The Beholder & His Eye

Staring at me is a busty, full-figured (whatever that means) redhead (most likely dyed, but who cares as red is red to me even if it’s deception) girl holding a camera while she smiles somewhat lustful at me. She’s in pale pink and white underwear—her bra doing its best not to let her voluptuous breasts spill over while her boy shorts (that’s the term, right?) keep her lower region in check. And—oh my!—is that a navel piercing I spy? My eye scans down, following the trail of this busty beauty to see the words Ugly Girls Need Love.

Exhibit A
Exhibit A

I’m pistol whipped into reality, an Eminem song gone awry. I scroll passed the image—one of those spam-ads that promise you hook-ups for a one-night stand with a local girl—I have other nefarious things to do than seek a booty call. Besides, those websites always relocate me to a city in another county. But it nags at me like an ex-girlfriend wondering why I didn’t try harder.

It’s the caption that holds my attention, not the busy vixen that would’ve slithered into one of my wet-dreams as an adolescent—not that had any. “Ugly Girls Need Love” reverberated in my vision. So I screen captured the page and cropped it down to just the ad, tucking it away for this sort of thing.

I hate myself for connecting the dots, but somewhere along the lines we made ugly synonymous with “fat,” and “fat” synonymous to something higher than a size zero. I’m a thirty-year-old man with a Tumblr account and not a day goes by that I don’t come across an image of barely legal, scantily clad teenage girls obsessing about “thigh gaps.” “Dat gap, tho,” captions read in bastardized English. We’re creating standards impossible to live up to, confusing healthy with eating disorders. (Note: This is not an attack on those with a naturally fast metabolism, or those who have a daily regimen of exercise that doesn’t border on weight obsessive. That remark was solely for people who induce vomiting, starvation, and have an unhealthy outlook on exercise. In no way am I “glorifying” an unhealthy lifestyle or saying that skinny/thin girls should eat a cheeseburger every now and again.)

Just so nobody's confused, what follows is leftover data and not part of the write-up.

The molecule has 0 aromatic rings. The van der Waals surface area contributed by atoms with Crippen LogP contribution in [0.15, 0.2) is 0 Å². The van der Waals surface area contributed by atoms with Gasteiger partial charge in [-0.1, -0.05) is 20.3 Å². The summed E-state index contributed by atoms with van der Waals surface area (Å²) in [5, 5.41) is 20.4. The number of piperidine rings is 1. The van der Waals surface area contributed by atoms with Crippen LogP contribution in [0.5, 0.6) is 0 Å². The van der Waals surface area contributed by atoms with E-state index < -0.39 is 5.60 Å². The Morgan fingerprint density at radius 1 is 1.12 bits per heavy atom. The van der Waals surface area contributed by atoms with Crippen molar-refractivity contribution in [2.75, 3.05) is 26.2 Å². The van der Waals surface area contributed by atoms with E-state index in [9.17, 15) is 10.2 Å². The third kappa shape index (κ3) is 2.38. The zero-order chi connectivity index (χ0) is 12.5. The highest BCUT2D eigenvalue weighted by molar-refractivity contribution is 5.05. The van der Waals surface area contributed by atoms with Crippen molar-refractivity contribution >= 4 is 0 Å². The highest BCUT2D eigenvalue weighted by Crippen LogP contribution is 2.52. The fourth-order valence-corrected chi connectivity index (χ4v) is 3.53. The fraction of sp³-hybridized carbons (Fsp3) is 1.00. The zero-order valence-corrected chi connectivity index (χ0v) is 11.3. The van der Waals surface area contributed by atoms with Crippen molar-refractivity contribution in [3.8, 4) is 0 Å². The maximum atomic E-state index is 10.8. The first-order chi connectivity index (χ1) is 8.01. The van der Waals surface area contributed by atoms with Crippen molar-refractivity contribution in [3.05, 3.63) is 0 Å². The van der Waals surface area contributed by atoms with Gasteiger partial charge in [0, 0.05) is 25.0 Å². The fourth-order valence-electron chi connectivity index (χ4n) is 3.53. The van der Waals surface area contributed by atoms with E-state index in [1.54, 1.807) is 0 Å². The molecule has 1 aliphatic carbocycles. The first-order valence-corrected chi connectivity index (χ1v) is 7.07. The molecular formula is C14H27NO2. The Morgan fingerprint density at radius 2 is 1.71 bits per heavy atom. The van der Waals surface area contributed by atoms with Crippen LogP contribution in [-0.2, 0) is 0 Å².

We’ve lost the empathy in our society. Irony aside, technology has created monsters out of us. A woman isn’t sexy unless her stomach is flat, her tits are above average, her pussy is shaved, is willing to call herself a “piece of fuck meat” in the bedroom, is willing to alter her features to better suit our image of modern-day beauty. And if she isn’t any of those, she isn’t allowed to feel proud of herself. She shouldn’t get her naval pierced (this is an real complaint by skinny women). And if she has an ounce of positive self-esteem, it’s our job by snuffing it out by calling her fat. Rip her a new one until she has the razor and a warm bath ready. And when she’s crushed, we can move on to the next one. We’ll pity her later.

We haven’t hit rock bottom, we slammed into it like anything in a Michael Bay film. We’ve erupted and the collateral damage isn’t the shell of an expensive foreign automobile, but our daughters, sisters, cousins, and nieces.

There’s more that needs saying on the subject. At a later date, perhaps.

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